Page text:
On 25 June 2009, the eve of his come-back tour, Michael Jackson (MJ) died, triggering a global outpouring of grief. In the aftermath of Jackson’s passing, ‘Michaeling’ originated, a pilgrimage dedicated to MJ, which allowed fans to cope with their loss and express their dedication.
This project takes ‘Michaeling’ as a case study to investigate how sacred forms are created out of popular culture that are constitutive and formative of meaningful, moral lives. Contrary to persistent characterizations of fans as ‘superficial’, ‘weak’ and without agency, the fandom of MJ-pilgrims is complex: MJ-pilgrims are conscious agents, who actively engage with the artistic and humanitarian legacy of MJ to shape their worldview and cultivate an ethical self.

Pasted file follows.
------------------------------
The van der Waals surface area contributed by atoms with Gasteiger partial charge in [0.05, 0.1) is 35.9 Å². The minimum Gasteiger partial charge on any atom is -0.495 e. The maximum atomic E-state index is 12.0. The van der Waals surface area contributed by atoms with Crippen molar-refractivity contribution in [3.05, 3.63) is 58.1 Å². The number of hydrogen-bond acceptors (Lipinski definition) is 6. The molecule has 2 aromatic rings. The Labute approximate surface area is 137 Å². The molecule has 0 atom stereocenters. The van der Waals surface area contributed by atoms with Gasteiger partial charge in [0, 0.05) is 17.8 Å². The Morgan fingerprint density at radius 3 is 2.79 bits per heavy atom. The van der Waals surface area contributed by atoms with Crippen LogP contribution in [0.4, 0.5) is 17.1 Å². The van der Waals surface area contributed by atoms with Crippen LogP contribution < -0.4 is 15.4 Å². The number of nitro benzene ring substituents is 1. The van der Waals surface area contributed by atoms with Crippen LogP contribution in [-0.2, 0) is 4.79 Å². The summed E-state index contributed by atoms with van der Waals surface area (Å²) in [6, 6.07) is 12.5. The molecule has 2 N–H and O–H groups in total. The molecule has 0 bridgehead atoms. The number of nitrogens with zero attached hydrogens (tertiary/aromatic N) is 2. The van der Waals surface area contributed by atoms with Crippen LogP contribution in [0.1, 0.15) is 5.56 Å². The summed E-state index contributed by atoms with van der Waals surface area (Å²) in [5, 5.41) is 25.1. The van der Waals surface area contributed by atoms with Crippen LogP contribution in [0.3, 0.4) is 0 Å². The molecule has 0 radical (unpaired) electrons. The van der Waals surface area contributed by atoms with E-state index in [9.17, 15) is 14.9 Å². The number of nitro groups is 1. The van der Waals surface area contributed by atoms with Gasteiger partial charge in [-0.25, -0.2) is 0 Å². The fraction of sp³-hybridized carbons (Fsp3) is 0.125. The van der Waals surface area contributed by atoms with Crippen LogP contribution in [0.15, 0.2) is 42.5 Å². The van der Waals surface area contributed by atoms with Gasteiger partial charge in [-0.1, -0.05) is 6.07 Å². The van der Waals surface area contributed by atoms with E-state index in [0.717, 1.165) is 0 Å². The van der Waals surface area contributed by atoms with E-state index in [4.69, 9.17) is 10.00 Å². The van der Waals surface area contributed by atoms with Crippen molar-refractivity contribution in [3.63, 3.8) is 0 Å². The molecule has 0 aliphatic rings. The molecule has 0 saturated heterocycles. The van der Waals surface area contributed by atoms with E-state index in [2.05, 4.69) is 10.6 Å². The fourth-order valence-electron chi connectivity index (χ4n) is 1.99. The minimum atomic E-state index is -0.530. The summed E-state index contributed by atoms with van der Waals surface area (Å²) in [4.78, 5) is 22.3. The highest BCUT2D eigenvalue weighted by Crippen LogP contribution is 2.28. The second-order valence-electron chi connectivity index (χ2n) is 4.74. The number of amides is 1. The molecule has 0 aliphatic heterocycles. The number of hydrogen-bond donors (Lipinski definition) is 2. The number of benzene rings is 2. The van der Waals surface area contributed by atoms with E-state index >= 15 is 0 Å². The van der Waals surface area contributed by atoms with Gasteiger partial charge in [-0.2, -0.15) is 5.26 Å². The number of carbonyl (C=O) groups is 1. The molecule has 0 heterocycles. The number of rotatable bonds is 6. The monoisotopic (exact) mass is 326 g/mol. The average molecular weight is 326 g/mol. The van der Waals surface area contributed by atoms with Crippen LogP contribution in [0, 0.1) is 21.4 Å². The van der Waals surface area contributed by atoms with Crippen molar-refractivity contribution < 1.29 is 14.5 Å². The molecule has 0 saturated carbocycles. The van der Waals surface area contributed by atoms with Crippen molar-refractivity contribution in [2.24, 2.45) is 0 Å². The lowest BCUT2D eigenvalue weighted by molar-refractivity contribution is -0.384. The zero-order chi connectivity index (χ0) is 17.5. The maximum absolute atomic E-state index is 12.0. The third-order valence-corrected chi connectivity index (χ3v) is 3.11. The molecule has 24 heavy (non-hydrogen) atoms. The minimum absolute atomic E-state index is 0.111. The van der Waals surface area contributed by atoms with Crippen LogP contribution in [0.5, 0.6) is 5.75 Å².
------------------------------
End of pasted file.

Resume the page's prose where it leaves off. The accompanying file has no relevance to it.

In this research, I particularly focus on the reflexive power of popular music and the significance of embodied practices, studying pilgrimage and ritual as ‘lived religion’. Present theories on pilgrimage provide a framework to reflect on the pilgrims’ experience and vice versa. Introducing the field of popular fan culture as thé place which leads to day-to-day meaning-making of contemporary people, the study of MJ-pilgrims has the potential to inform broader concepts of religion and the sacred and to complement the understanding of our religious’ present.
|Last modified:||30 March 2017 2.57 p.m.|